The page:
Last week’s Glastonbury saw Foo Fighters’ Dave Grohl joining Paul McCartney and Bruce Springsteen on stage in his first public performance since the death of fellow band member and drummer Taylor Hawkins.
McCartney, the festival’s oldest-ever solo headliner at 80, surprised fans when he invited Grohl out onto the Pyramid Stage during his two-and-a-half-hour set. Calling Grohl a “hero from the west coast of America”, the former Beatle revealed that Grohl “flew in specially to do this”.
“I swear, I would never miss being right here with you, right now,” Grohl replied, according to the BBC.
Together, the two jammed to a rock version of The Beatles’ I Saw Her Standing There before taking on the Wings’ classic Band On The Run. This also marks Grohl’s first concert since the death of his longtime friend and Foo Fighters bandmate Hawkins this March.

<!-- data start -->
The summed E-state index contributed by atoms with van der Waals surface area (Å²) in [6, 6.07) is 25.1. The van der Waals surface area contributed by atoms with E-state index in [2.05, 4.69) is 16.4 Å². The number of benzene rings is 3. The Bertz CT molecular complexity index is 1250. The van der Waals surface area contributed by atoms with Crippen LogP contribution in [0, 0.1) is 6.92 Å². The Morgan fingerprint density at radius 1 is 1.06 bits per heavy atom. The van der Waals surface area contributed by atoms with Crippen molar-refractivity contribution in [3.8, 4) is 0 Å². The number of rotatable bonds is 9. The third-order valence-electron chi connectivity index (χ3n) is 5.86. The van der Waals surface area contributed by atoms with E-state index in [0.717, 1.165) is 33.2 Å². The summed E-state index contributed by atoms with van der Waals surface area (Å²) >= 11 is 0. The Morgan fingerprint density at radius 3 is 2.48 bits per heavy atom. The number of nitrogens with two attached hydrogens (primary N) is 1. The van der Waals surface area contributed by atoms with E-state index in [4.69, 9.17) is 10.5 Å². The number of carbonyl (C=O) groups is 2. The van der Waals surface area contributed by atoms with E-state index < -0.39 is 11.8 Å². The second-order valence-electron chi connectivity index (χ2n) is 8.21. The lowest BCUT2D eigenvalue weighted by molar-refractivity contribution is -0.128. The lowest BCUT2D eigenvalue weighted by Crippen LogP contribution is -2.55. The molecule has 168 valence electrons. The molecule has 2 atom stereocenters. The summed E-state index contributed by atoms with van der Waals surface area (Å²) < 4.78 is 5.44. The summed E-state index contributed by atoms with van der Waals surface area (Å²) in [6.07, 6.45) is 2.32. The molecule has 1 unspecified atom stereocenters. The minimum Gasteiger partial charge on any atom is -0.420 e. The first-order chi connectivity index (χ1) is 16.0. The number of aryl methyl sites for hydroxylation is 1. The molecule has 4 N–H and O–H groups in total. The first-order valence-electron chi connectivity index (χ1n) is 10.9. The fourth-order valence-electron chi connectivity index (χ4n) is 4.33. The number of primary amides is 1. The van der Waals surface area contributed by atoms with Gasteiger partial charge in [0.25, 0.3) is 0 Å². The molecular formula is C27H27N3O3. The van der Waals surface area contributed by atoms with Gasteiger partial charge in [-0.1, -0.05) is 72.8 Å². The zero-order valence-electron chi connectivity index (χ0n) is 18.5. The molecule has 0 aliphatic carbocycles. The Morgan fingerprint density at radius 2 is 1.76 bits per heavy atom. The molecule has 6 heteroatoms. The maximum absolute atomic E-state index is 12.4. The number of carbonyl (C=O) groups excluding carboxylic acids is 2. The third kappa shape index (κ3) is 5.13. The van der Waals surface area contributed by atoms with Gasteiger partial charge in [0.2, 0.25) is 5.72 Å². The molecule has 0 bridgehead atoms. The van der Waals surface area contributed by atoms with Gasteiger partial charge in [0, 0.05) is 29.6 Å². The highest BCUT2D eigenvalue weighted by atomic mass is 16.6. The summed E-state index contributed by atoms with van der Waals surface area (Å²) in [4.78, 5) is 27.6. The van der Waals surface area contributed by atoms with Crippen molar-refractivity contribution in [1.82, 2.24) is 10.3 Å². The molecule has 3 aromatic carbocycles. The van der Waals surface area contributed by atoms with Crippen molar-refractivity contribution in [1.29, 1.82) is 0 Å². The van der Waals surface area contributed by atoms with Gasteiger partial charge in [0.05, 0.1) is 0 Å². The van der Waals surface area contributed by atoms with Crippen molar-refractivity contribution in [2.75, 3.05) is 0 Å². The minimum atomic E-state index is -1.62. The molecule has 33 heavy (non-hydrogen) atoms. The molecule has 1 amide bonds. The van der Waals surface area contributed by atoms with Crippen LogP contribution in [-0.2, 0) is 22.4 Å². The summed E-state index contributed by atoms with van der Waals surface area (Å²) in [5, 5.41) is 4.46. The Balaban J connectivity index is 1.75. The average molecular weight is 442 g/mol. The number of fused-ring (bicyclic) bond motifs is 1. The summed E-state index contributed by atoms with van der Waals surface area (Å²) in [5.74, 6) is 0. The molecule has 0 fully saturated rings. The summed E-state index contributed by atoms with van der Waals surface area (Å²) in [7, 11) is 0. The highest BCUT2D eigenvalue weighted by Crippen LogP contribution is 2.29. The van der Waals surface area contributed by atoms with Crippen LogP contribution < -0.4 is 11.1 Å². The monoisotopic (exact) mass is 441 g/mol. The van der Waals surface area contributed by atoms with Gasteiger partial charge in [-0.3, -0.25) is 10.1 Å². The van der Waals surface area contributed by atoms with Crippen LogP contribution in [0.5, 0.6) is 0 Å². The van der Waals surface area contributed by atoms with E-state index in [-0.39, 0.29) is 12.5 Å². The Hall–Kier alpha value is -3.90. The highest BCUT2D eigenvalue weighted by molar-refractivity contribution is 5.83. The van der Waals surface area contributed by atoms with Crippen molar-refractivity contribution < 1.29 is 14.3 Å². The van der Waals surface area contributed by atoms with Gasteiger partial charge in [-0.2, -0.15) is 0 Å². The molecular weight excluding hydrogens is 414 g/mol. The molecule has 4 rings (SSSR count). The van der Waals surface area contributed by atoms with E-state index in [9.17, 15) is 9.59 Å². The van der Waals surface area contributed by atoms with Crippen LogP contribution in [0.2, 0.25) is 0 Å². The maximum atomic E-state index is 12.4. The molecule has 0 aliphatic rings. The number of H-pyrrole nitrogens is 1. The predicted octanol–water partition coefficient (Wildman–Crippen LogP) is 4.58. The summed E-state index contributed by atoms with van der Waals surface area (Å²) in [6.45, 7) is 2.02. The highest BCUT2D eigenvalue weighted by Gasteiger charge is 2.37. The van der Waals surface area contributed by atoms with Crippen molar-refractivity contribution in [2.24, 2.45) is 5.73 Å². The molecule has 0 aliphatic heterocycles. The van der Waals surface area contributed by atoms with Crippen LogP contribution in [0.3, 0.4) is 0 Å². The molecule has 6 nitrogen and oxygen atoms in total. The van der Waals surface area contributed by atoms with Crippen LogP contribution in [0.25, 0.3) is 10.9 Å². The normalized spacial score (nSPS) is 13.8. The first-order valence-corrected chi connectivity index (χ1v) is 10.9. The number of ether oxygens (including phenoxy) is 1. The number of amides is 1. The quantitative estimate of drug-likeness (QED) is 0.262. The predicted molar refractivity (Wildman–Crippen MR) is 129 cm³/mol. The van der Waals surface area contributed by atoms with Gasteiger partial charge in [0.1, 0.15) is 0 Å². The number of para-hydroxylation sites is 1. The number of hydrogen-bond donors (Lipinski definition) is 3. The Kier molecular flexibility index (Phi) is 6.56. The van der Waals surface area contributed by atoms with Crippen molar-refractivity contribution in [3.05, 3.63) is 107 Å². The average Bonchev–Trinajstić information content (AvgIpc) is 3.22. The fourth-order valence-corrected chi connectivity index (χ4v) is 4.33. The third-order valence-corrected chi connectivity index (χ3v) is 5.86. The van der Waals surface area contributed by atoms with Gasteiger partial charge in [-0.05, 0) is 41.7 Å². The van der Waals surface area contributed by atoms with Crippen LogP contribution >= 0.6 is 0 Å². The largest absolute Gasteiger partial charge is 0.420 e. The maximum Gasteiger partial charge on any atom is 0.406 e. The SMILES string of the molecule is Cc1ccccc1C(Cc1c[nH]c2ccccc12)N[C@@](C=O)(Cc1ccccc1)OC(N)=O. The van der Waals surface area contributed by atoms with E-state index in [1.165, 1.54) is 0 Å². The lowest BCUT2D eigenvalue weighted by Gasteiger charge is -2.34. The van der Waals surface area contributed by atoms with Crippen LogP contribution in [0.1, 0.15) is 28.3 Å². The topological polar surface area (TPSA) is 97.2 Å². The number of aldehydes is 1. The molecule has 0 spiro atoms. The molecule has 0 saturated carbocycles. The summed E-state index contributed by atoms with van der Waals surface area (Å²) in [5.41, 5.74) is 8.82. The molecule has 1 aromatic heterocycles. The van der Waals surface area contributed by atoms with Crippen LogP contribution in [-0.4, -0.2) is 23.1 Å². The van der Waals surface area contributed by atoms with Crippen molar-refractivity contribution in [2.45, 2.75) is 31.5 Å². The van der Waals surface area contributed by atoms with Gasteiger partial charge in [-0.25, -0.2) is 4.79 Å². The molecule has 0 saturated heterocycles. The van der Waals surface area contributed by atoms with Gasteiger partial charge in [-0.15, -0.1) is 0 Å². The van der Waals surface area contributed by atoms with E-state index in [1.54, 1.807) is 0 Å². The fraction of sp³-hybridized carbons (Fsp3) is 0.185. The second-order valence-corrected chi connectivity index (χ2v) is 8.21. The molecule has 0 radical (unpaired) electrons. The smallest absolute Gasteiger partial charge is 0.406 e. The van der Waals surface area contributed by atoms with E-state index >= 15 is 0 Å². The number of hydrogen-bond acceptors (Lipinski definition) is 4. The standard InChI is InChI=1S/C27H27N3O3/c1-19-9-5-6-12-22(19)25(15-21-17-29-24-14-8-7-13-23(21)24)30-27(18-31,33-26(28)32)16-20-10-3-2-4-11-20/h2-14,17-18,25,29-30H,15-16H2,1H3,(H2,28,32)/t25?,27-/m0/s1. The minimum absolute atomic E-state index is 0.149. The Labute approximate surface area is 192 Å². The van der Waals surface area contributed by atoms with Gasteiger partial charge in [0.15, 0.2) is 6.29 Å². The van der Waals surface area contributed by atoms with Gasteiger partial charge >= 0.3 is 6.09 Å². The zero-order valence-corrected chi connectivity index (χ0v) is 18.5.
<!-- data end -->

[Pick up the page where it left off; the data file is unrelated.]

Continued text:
After their set, McCartney delivered the second surprise of the night, bringing out Bruce Springsteen, who played his 1985 single Glory Days and the Fab Four’s I Wanna Be Your Man.
Both guests then re-joined the band for a banging finale on Abbey Road’s The End, wowing the crowd with an extended guitar jam.
Following two years of pandemic delay, Glastonbury wrapped up Sunday (26 June) with a headline set by rapper Kendrick Lamar. Some 200,000 people attended the four-day festival in southwest England, and the crowd for McCartney himself was estimated at 100,000, making history as one of the largest headline shows in Glastonbury.
The show has received raving reviews from critics and fans alike, with the The Guardian called it “a euphoric trip through time” and The Sunday Telegraph describing it as “one of the most thrilling, uplifting, banger-filled, star-studded sets this 50-plus-year-old festival had ever seen”.